Friday, October 2, 2015

Day 34 - Queen's Gallery, State Rooms at Buckingham Palace, The Importance of Being Earnest and Dinner at Spring

There’s no room for error today. But we make room and leave a little later than we should have. We’re heading to Green Park then we have a walk through the park to get to the various attractions of the Royal Collection.
Green Park is a lovely swathe of green in the city. Hubby's hurrying me along as I dawdle admiring the Diana Fountain, glossy green saw-leaved fruiting trees and watching a squirrel bounding across the grass. I enjoy the simplicity of this park. It's not over groomed or formal. People sit, relaxing on park benches.
Hubby's chore of dragging me along gets just that bit harder as we come within the sphere of influence of the Victoria Memorial. How proud Londoners must be of their city.
We have a 9.30 time slot for the Queen’s Gallery and rock up at 9.40. Not a drama we just line up among the people who’ve arrived a little early for the 9.45 slot. The exhibition is called Painting Paradise, The Art of the Garden. I’m keen to keep our time here fairly brief and move on to the State Apartments at Buckingham Palace.
Once again we set out with audio guides to explore the gallery. The style of the gallery is very different to the Queen’s Gallery in Edinburgh. It’s much older and was purpose built as a gallery. The ornamentation is very formal with some beautiful moulded or carved features in the ceilings and there’s some beautiful railings as well.  The other thing that always strikes me in these formal spaces in Britain is the bold use of colour. The dark greens and reds used look great and I think work much better in the soft light and large spaces.
Given we don't have infinite time, we need to prioritise so I start out just going around looking at, reading about or listening about the things that I like best or that peak my interest for some reason.
This time there’s a lot of really fascinating objects that don’t seem to have an audio guide commentary. These are usually my favourite things of all.
Probably foremost among them is a little illuminated presentation copy of Francis Bacon’s essay Of Gardens given to Queen Alexandra. It is absolutely exquisite. Then there’s the fabulous porcelain. A Minton encrusted pen tray that belonged to Princess Victoria catches my eye, the fine detail in the individual flowers a work of wonder. The same applies to the enormous floral clock from the Vincenne’s Porcelain Factory. All you can do is shake your head in wonder at the perfection and craftsmanship. A rare and beautiful chandelier bought by Queen Victoria and Prince Albert hangs from the ceiling.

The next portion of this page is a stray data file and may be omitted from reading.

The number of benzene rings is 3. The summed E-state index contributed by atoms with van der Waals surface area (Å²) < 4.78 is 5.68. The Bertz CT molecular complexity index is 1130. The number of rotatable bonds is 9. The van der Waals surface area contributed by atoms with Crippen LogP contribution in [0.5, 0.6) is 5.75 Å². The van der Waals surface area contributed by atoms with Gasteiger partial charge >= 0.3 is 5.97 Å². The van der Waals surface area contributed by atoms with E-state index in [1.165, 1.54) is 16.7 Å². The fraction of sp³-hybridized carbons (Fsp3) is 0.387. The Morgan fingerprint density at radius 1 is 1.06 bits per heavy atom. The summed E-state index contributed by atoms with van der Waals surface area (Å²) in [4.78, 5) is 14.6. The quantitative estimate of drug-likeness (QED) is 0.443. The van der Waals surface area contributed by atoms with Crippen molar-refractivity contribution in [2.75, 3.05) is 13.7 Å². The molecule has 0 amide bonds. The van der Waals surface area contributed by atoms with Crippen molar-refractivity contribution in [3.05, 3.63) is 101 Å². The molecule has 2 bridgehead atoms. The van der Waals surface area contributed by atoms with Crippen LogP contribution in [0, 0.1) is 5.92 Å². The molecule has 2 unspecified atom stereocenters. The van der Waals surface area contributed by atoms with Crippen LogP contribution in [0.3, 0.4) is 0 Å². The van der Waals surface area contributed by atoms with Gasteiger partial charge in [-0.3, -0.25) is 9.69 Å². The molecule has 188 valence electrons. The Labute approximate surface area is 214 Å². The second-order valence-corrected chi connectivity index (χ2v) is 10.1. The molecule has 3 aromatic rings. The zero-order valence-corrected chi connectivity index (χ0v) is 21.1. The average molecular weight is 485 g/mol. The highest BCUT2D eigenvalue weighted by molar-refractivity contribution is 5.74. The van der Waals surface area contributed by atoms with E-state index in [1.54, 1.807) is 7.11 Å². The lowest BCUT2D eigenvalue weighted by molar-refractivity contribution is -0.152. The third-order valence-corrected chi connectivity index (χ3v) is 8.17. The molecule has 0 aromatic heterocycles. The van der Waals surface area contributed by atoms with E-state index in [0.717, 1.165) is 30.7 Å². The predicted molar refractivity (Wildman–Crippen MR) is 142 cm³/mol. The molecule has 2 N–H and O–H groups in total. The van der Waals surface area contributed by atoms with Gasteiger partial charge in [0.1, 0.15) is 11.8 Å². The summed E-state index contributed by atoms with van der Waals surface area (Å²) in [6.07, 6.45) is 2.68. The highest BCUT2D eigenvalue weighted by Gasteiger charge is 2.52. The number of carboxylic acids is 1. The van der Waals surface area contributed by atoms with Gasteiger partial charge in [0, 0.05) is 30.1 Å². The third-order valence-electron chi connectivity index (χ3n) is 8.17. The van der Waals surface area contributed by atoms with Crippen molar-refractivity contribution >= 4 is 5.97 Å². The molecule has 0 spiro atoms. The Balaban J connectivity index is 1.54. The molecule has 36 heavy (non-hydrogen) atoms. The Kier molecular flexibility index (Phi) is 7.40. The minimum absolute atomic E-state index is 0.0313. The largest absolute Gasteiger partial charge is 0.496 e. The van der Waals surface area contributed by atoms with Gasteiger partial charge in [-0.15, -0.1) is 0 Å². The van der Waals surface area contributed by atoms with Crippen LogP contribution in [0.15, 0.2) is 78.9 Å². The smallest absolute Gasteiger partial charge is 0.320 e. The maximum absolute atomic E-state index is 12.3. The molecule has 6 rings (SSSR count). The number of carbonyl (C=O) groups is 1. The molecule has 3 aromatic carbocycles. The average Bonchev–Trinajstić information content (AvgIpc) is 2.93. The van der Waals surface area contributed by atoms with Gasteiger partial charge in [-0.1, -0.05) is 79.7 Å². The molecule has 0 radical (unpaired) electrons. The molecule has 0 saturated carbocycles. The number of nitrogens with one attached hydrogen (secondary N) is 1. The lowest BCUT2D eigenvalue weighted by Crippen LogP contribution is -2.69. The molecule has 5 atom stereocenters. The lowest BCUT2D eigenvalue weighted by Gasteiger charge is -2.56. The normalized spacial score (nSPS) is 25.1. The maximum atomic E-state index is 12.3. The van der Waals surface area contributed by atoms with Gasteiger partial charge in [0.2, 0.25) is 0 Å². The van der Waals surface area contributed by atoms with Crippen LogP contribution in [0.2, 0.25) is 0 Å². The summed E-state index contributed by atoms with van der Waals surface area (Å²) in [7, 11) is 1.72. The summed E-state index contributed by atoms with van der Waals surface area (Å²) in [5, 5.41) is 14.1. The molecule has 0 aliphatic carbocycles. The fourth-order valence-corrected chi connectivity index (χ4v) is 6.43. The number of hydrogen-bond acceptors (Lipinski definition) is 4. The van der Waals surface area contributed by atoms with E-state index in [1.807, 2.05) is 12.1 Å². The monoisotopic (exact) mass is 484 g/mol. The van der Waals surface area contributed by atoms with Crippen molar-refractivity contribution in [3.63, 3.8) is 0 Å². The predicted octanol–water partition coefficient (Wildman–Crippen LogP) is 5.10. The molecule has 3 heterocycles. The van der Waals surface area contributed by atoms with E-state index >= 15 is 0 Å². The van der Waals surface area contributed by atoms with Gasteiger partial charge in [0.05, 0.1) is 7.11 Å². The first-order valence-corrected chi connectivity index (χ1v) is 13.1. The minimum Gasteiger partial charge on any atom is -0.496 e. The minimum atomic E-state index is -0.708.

Another aspect of the exhibition I particularly enjoyed was to see the portraits of various royal gardens at different points in time. Having done the garden tour at Hampton Court it was great to see the layout in 1710 and listen to the curator’s remarks.  Hubby’s taking longer in the earlier parts of the gallery than me so I go and find him and let him know I’m pretty much done. He works his way through what he’s yet to see and I point out some of my favourites to make sure he doesn’t miss them then we really need to get away.
We head for the entrance to Buckingham Palace and line up in the entrance queue, pass through security which this time includes x-ray and the whole bit. Then the queue snakes it’s way around the courtyard and a long series of billboards with information about the house and portraits of the Queen. There is a particularly beautiful portrait of her taken in her old age and dressed in the rich green velvet of the Order of the Thistle standing by a little burn and the rising ground behind her covered in flowering heather.
As we get to the main Entrance the Australian State Coach is on display. It’s good to see it again. I last viewed it in Australia in 1988 when it was on display at the Royal Easter Show in Sydney before being shipped to London. It is actually made of metal and has electric windows and air conditioning. The ornate gold is shaped as a garland of native Australian flowers.
We move along with the crowd and make our entry into the palace up the grand staircase and into the green drawing room listening intently to our audio guide. We continue to move along with the steady pace of the crowd who, obviously, are also pacing their exploration more or less in accordance with the audio guide. As we leave the Throne Room Hubby, who is behind me leans forward and says “This leaves Versailles for dead, doesn’t it.” It does. This is a working royal palace. Everything is so supremely tasteful and more importantly completely schmick. This is the unifying aspect of the Royal Collection attractions (other than The Palace of Holyroodhouse) it’s quality and good taste at every point. These are things that Britain should be and I am sure is extremely proud of.  I suppose as an Australian I feel a good measure of pride in them too we have nothing like this at home and the Queen is our head of State also, but it’s a fractured situation and we pay nothing toward the upkeep of this place as far as I know, other than our entrance fee, so any sense of personal pride is rather irrational and misplaced.  Part of the mixed feelings of many Australians I should imagine.